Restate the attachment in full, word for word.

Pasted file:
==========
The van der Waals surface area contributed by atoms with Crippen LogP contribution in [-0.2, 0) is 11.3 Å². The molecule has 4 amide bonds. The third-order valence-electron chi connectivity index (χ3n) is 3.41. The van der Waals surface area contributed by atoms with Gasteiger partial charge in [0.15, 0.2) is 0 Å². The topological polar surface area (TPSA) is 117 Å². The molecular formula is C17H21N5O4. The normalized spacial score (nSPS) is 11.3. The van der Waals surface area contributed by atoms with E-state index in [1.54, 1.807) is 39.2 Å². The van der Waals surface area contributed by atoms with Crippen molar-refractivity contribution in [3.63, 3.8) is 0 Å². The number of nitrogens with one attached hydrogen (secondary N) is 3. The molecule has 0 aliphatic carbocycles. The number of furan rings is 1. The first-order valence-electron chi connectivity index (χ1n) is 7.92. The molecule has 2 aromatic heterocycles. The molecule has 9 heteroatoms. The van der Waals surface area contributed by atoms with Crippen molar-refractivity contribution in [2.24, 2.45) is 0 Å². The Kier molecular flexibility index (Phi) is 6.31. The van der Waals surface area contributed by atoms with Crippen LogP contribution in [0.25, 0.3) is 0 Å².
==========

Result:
The van der Waals surface area contributed by atoms with Crippen LogP contribution in [-0.2, 0) is 11.3 Å². The molecule has 4 amide bonds. The third-order valence-electron chi connectivity index (χ3n) is 3.41. The van der Waals surface area contributed by atoms with Gasteiger partial charge in [0.15, 0.2) is 0 Å². The topological polar surface area (TPSA) is 117 Å². The molecular formula is C17H21N5O4. The normalized spacial score (nSPS) is 11.3. The van der Waals surface area contributed by atoms with E-state index in [1.54, 1.807) is 39.2 Å². The van der Waals surface area contributed by atoms with Crippen molar-refractivity contribution in [3.63, 3.8) is 0 Å². The number of nitrogens with one attached hydrogen (secondary N) is 3. The molecule has 0 aliphatic carbocycles. The number of furan rings is 1. The first-order valence-electron chi connectivity index (χ1n) is 7.92. The molecule has 2 aromatic heterocycles. The molecule has 9 heteroatoms. The van der Waals surface area contributed by atoms with Crippen molar-refractivity contribution in [2.24, 2.45) is 0 Å². The Kier molecular flexibility index (Phi) is 6.31. The van der Waals surface area contributed by atoms with Crippen LogP contribution in [0.25, 0.3) is 0 Å².